I'm Aware That I'm Rare: Jeff Fineman, MD


Dr. Jeffrey Fineman is a pediatric critical care specialist, or intensivist, and the division chief of Critical Care at UCSF Benioff Children’s Hospital, San Francisco. He also is an associate investigator of the Cardiovascular Research Institute. His research has led to new therapies for pulmonary hypertension, including a drug called inhaled nitric oxide, which was approved by the U.S. Food and Drug Administration. Fineman’s research has focused on diseases related to pulmonary circulation. In particular, he has been interested in the pathophysiology of pulmonary hypertension and heads a laboratory, funded by the National Institutes of Health, for these investigations.

Transcript:

My name’s Jeff Fineman. I’m originally from New York, where I did most of my medical school training and then I moved out here to University of California, San Francisco where I trained in pediatric critical care medicine. I started my research career at the Cardiovascular Research Institute here. I do ICU for a living, predominantly cardiac ICU. I run the ICU here at UCSF Benioff Children’s Hospital. I’m also now a Senior Investigator at the Cardiovascular Research Institute. I got started in the pulmonary hypertension world from a research perspective. Abe Rudolph, who was one of my mentors, originally, was really the first person to describe how blood goes through the lungs in the fetus and then how it changes dramatically at birth and started out with basic physiological studies and then got into pediatric pulmonary hypertensive disorders in the lab with particular focus on pulmonary vascular disease related to congenital heart disease because that’s what I was taking care of in the ICU setting.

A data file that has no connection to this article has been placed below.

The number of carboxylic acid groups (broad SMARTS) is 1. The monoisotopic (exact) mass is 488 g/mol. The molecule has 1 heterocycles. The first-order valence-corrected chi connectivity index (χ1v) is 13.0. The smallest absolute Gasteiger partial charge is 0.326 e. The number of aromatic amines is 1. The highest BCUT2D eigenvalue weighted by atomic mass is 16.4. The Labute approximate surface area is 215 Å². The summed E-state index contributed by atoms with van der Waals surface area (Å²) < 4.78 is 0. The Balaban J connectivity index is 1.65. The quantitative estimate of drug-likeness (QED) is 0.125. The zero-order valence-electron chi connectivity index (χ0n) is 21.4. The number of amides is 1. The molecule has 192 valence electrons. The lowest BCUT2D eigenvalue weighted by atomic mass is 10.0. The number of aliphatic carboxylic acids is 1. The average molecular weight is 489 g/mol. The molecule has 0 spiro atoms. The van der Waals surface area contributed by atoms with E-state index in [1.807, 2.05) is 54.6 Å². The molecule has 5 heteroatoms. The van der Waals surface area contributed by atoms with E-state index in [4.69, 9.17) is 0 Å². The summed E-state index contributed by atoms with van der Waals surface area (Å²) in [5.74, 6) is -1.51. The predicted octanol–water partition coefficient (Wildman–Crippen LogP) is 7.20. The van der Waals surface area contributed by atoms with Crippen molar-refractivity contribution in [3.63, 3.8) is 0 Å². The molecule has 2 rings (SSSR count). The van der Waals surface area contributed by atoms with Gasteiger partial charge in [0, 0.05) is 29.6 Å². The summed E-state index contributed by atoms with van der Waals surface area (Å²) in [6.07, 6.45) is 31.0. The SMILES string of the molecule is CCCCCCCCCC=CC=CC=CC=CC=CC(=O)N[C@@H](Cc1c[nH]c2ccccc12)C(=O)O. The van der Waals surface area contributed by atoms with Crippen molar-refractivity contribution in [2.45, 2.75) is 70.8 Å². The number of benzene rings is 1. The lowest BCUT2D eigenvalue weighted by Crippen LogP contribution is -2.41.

Then I met Ian Adatia, when he came to run this cardiac ICU at UCSF and I saw that he introduced me to outpatients, which I hadn’t done in a very long time. When he left to go onto Edmonton, I started the pediatric pulmonary hypertension service, which is basically just kind of continuing what he did and then expanding it. We started that in 2012, so now I take care of pulmonary hypertension patients, not just in the ICU, but obviously in the outpatient setting and follow them. All of this, for me, really started from a research perspective. That’s how I got involved in it.